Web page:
Michael had persuaded me to stay another night by promising to drive me (the ridiculously long way) back to Killavullen in the morning. If you have been following my writings over the past week, you will know that I really didn’t need much persuading at all and was delighted and touched that he and Pam should have made offer to disrupt their schedule by having me at their table and in their home for what was then a fourth night. Killavullen is definitely the furthest stretch that is (barely) sensible to attempt to drive from Millstreet for this sort of enterprise, so we knew that this was definitely going to be the last night. I left much as Ulysses must have done when he was about to leave Circe on Malta, an inner tug of war between wanting this magical, generous stay to continue indefinitely and the knowledge that it was time to move on. The highlight of the day came at breakfast, where our conversation started with a small debate on the definition of literature, before becoming a more specific discussion on the merits and demerits of Dickens and Trollope and ending up with my personal favourite poet of the late 19th C. Thomas Hardy. Hardly was Hardy out of my mouth than Michael sprang up, rushed into his well-stocked library and presented me with a tome of “The Mayor of Casterbridge”, my favourite of all Hardy’s novels, as Henchard, for all his tortured failings, is my favourite of all Hardy’s principal characters. I wasn’t sure why Michael had decided to show me this book, other than to prove that, even in Cork, a dairy farmer may be found to have literary treasures in his possession, until, I opened the cover and found to my surprise and delight, an inscription from the author himself. I have never been one for autographs and such and am usually unmoved by displays of idolatry, but the thought that TH had himself inscribed this volume with a dedication and a signature in the handwriting, that I knew so well from a number of folio versions of his poetry in my possession, was – I admit – really quite exciting. That and the introduction to Lady Gregory’s Complete Irish Mythology with a preface by WB Yeats were my literary highlights of the visit.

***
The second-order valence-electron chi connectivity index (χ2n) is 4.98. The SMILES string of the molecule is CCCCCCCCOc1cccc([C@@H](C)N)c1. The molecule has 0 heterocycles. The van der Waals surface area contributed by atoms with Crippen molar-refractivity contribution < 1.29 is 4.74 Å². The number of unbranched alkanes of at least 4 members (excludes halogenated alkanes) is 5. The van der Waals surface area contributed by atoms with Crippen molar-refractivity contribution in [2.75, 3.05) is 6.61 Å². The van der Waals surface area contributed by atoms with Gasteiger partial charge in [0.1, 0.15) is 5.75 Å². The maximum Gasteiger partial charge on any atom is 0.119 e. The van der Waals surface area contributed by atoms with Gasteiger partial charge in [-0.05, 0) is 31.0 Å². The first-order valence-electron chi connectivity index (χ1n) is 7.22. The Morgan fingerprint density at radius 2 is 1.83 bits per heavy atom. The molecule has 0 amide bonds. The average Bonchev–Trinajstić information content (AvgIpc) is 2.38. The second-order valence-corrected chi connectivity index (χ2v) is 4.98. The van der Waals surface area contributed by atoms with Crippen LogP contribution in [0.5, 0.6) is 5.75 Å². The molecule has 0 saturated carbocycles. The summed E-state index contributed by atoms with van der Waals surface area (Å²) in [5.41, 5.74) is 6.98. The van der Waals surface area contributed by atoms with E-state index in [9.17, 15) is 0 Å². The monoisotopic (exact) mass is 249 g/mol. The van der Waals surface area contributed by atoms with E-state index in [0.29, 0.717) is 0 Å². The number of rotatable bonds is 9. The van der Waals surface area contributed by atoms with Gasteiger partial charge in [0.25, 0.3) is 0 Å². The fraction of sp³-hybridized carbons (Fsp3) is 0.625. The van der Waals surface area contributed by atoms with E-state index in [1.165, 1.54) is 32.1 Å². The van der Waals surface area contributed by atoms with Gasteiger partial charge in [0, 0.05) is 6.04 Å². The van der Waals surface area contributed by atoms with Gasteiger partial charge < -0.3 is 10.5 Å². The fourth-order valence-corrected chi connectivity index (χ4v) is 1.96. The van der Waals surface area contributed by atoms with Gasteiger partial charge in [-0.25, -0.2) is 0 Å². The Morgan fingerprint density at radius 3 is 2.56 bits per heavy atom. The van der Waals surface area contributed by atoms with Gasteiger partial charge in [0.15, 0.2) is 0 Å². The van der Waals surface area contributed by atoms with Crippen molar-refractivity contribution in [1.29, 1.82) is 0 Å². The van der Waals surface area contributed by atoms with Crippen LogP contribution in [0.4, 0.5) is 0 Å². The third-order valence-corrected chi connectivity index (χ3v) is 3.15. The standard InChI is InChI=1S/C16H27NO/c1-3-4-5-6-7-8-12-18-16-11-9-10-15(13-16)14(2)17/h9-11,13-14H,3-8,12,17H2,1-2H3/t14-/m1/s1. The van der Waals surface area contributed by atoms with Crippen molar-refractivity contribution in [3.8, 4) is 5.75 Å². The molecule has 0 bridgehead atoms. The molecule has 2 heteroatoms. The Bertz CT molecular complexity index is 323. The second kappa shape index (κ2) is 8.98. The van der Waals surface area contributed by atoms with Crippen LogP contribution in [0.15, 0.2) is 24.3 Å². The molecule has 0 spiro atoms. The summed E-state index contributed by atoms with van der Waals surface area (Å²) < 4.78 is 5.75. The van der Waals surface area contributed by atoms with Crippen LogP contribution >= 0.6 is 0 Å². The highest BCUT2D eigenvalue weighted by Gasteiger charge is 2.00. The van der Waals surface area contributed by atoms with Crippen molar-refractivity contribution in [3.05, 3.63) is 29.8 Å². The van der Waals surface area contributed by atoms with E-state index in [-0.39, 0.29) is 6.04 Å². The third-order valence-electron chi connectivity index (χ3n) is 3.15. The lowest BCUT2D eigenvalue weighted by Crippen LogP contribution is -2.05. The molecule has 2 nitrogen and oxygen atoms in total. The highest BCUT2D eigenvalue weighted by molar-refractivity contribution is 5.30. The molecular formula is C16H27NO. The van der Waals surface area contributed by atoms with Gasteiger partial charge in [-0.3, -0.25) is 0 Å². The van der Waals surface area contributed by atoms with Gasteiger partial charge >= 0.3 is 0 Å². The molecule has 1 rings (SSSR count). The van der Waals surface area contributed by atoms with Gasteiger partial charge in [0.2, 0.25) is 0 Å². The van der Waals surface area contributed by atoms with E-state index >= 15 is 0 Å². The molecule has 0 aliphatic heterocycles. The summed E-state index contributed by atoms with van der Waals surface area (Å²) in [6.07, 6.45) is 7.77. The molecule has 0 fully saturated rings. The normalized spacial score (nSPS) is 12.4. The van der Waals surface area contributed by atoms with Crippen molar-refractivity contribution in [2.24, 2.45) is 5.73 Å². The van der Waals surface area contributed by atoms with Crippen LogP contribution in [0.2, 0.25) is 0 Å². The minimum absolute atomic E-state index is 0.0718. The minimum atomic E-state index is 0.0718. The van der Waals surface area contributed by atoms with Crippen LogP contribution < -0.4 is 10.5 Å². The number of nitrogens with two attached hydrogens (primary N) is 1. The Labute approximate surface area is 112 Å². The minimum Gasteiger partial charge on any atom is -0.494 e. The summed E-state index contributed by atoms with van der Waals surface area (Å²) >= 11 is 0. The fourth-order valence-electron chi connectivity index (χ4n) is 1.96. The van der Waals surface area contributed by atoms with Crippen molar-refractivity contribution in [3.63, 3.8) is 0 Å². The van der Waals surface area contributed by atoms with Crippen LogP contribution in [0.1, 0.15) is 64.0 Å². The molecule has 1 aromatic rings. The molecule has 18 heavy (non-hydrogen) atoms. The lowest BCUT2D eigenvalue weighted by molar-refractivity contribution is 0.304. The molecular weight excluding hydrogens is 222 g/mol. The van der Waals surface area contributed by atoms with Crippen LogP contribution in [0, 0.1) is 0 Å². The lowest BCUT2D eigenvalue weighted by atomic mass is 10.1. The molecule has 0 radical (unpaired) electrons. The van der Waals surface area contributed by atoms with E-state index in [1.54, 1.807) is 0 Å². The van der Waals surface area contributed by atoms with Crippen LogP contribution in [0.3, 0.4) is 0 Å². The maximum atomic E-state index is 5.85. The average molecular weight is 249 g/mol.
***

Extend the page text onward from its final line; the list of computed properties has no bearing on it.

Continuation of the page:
I was duly deposited at Killavullen at around 0845, determined not to be miserable and to look forward to whatever fate and my new hosts in Fermoy had in store for me at the end of the day and reasonably confident that we would make the 20 odd kms Fermoy in good time. Which we did.
The day, the route, the weather were all mixed. A lot of road, as in the previous days, quite a bit of rain, especially at the times that I had deemed for tea breaks and lunch, some good views especially in the last third and some tiring stretches which seemed to go on forever. I was sorry not to have been able to spend more time on the banks of the Blackwater, as the Trail only comes down from the higher ground very occassinally to kiss the banks of the river, only to disappear again into forest and fields in the lands above. The land along the Blackwater is mostly private, mostly prized for the excellent salmon and trout fishing there and consequently out of bounds for the great unwashed and general public. Sadly, no tow paths or river bank walks here.
Stella and I arrived, soaked through, tired and cold (well, I arrived wet tired and cold) and urgently in need of tea and warmth in Fermoy and more than slightly trepidous as to what sort of accommodation would be awaiting me. St Christopher was obviously still holding his protective hand over me as my new host, Donal, was on the street the moment I stopped in front of the address in St James Place, just on the north side of the bridge that connects the two halves of the old garrison town of Fermoy ready to lead me to the basement appartment underneath their Georgian house, that was to be our new home for the next two days.
The appartment – courtesy of AirBnB – is spacious, has comfortable beds and a huge shower with a vast plate sized shower head and most importantly, a ceramic firestove which I had up and running within ten minutes and which blazed away the whole evening, concurrently warming me and the appartment as well as drying my sodden boots, socks and dog. A well-functioning internet connection and an indian takeaway within 5 minutes walking distance on the south side of the river, were all that I needed to set us up for a mini-hibernation for the evening.
Given that we had made such good progress over the last week, with most days exceeding 25km stretches, I had already made good about two days, which I decided to invest in a day of rest on Sunday. The Christ Church, Church of Ireland, ministered as I discovered at the Morning Prayer Service this morning, by Rev. Eileen Cremin, a charming lady vicar from the East of London, is across the street from St.James Place and I decided to start the day with a visit there and let the rest of the day take its course, a decision that I have not regretted for an instance on this sunny cold spring day in Fermoy. The theme of the service was the Good Shepherd and Eileen had dug out an interpretation of Psalm 23 , by a japanese student, which I loved so much, that I will reproduce it here:
Psalm 23, remixed for a rushed society
The Lord is my pacesetter, I shall not rush.
He makes me stop and rest for quiet intervals.
He provides me with images of stillness,
which restore my serenity.
He leads me in ways of efficiency,
through calmness of mind,
and His guidance is peace.
Even though I have a great many things to accomplish this day,
I will not fret,
for His presence is here,
His all-importance will keep me in balance.
He prepares refreshment and renewal
in the midst of my activity
by anointing my head with the oil of tranquility.
My cup of joyous energy overflows.
Surely harmony and effectiveness shall be
the fruits of my hours,
for I shall walk in the place of my Lord
and dwell in His house forever.